Practice time for our kickoff period is broken up by using our 10 minutes of prepractice time to work on our close quarter skills.

By Bill Lund

Developing an efficient and effective way to practice kickoff coverage is a constant battle between skill development and scheme review. Most weeks, teams only have a small window of practice time to accomplish this task.

Throughout the years, I have found that focusing too much practice time on scheme creates more angst in preparation. Inconsistency and lack of quality looks often offered by scout teams limit the ability to get ready to execute at game speed.

A few years ago, I shifted my approach to focus on getting more work at game speed. I started evaluating our practice plans and looked to steal time for skill development within practice. Most of the programs I have been associated with have had prepractice or pre-warm-up special teams periods where returners, snappers, kickers and punters get some extra work. I began using this time for the “Unit of the Day” skill work.

When you the break down most practice schedules, there is always time budgeted for offensive or defensive individual work followed by group time, unit periods and team periods. Rarely is individual time dedicated to special team’s skills. It comes back to sacrificing individual skill work for scheme work. The prevailing method for special teams practice has been to develop skills predominately during fall camp when you have more time and focus on scheme when the season begins.

When you evaluate the number of times a team kicks off in a game, it ranges from one to eight reps on average, forcing the scheme you are facing to be limited. What your players need to truly know for kickoff is the direction of kick and the direction or return. This is all the information needed to allow your players to know how to defeat the blocks and limit returns when facing opponents at speed.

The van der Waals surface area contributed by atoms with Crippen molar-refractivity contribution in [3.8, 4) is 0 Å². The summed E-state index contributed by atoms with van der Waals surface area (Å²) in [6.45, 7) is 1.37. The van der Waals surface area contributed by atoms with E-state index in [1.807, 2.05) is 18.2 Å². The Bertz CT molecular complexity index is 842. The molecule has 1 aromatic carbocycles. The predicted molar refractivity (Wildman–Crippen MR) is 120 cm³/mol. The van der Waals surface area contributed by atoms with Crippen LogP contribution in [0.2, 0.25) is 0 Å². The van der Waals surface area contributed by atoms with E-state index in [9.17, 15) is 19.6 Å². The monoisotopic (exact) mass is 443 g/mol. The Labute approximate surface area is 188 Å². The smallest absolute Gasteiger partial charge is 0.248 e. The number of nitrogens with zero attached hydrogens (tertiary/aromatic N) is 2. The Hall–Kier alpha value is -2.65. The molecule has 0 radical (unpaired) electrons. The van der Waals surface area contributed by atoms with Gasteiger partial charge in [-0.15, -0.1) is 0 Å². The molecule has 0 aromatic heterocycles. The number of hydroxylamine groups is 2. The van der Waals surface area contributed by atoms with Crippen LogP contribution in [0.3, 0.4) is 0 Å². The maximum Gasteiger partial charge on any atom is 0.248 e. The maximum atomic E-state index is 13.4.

With this in mind, I create as much time for individual skill development for all the various special team’s units. When breaking down the kickoff coverage unit, I determined that skill work was more crucial for the unit’s success than the actual scheme. I designed the scheme to be adaptable to any Return look we will see and dependent on players winning their battles in space to get to the ball carrier. Hence my focus was on mastering our individual work at speed.

Practice time for our kickoff period is broken up by using our 10 minutes of prepractice time to work on our close quarter skills. Our 10 minutes of in-practice time is broken up by position.

Starting during the preseason, we will work all our drills during the first two weeks at least twice. Once we get into game mode, we rotate the drills used throughout camp to hone and master our skills needed to excel in coverage at a high level. The drills are broken up like this.


  • Punch press/quick (can add sled work)
  • Back door, speed
  • Donut-hawk tackle, drive for 5

Scheme and Timing

  • Restraining line
  • Jog the fits

Understanding leverage and responsibility

  • Fold drill
  • Can drill
  • Lev drill

Winning vs. blocks in space

  • Fly zone
  • Mascot drill